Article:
The effects of stereo disparity on the behavioural and electrophysiological correlates of perception of audio-visual motion in depth

  • Harrison N
  • Witheridge S
  • Makin A
 et al. 
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Abstract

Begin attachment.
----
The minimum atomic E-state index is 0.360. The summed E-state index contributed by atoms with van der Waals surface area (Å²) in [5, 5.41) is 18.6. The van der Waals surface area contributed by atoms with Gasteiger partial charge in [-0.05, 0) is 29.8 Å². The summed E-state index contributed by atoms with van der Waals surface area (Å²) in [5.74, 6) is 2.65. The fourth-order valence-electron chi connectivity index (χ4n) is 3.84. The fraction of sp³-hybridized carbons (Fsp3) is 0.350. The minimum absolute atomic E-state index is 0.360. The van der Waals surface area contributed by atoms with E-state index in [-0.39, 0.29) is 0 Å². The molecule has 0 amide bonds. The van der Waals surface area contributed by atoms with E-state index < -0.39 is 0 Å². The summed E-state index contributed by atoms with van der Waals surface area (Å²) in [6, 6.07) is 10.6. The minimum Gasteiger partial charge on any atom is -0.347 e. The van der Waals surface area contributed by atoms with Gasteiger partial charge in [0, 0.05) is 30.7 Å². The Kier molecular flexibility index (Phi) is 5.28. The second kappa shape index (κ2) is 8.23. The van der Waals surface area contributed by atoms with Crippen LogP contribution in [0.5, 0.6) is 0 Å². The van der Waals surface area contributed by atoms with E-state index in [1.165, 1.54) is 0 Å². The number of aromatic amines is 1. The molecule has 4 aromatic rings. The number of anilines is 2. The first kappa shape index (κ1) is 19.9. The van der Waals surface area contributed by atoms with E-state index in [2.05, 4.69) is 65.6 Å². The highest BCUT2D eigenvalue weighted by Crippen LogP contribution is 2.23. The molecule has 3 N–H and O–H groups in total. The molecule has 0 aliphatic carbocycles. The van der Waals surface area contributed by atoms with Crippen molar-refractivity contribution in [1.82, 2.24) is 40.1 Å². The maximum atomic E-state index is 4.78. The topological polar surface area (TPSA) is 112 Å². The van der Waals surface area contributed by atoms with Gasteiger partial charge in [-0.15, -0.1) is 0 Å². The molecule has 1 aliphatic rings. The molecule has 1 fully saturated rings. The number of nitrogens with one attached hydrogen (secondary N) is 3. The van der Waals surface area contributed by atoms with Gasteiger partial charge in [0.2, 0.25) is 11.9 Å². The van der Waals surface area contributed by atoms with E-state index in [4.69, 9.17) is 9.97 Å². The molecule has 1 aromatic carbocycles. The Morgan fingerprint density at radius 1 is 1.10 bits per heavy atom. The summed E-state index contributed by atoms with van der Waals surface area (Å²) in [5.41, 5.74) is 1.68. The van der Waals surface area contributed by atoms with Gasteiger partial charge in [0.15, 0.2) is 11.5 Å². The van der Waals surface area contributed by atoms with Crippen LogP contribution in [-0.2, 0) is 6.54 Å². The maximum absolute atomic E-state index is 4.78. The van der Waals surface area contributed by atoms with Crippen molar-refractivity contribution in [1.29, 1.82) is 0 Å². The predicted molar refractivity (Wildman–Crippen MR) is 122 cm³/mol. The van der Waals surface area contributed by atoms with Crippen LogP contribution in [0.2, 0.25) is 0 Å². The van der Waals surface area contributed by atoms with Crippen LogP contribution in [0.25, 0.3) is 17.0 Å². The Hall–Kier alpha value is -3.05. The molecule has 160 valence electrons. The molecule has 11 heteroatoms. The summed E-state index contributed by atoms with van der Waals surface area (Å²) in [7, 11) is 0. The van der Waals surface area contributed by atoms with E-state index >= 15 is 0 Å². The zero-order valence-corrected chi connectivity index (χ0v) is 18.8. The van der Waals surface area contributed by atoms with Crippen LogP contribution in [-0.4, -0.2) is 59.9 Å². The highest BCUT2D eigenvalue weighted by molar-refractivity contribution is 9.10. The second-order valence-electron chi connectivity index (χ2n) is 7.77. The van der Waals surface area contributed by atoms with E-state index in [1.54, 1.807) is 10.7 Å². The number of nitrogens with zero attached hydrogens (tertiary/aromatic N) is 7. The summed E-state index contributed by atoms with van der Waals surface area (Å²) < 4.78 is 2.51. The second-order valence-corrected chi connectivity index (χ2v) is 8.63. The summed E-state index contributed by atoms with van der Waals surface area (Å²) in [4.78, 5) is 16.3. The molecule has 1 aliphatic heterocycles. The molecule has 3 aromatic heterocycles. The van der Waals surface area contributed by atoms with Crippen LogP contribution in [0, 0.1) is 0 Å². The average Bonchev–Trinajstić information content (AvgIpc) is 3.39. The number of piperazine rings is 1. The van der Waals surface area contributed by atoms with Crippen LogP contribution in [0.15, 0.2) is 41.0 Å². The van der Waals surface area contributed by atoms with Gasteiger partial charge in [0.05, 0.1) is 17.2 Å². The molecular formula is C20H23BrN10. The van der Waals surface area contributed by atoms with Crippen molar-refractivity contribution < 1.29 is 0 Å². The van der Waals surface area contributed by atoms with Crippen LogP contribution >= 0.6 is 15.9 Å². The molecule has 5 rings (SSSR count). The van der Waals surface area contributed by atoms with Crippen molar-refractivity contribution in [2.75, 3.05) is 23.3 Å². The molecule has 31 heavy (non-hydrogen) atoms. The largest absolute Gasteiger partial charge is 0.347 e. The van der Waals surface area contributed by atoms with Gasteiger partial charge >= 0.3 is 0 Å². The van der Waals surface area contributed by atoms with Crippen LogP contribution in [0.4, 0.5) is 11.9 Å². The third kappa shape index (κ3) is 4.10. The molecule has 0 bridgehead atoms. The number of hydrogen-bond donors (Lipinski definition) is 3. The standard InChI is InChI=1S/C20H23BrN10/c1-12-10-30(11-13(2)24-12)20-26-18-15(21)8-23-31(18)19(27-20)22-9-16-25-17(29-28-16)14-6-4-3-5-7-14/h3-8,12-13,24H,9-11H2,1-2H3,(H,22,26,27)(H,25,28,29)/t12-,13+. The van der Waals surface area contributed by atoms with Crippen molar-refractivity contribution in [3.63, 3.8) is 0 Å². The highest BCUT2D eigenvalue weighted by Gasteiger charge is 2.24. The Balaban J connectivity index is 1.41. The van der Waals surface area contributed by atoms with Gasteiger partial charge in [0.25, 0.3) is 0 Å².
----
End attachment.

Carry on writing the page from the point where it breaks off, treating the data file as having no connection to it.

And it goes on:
Motion is represented by low-level signals, such as size-expansion in vision or loudness changes in the auditory modality. The visual and auditory signals from the same object or event may be integrated and facilitate detection. We explored behavioural and electrophysiological correlates of congruent and incongruent audio-visual depth motion in conditions where auditory level changes, visual expansion, and visual disparity cues were manipulated. In Experiment 1 participants discriminated auditory motion direction whilst viewing looming or receding, 2D or 3D, visual stimuli. Responses were faster and more accurate for congruent than for incongruent audio-visual cues, and the congruency effect (i.e., difference between incongruent and congruent conditions) was larger for visual 3D cues compared to 2D cues. In Experiment 2, event-related potentials (ERPs) were collected during presentation of the 2D and 3D, looming and receding, audio-visual stimuli, while participants detected an infrequent deviant sound. Our main finding was that audio-visual congruity was affected by retinal disparity at an early processing stage (135-160. ms) over occipito-parietal scalp. Topographic analyses suggested that similar brain networks were activated for the 2D and 3D congruity effects, but that cortical responses were stronger in the 3D condition. Differences between congruent and incongruent conditions were observed between 140-200. ms, 220-280. ms, and 350-500. ms after stimulus onset.

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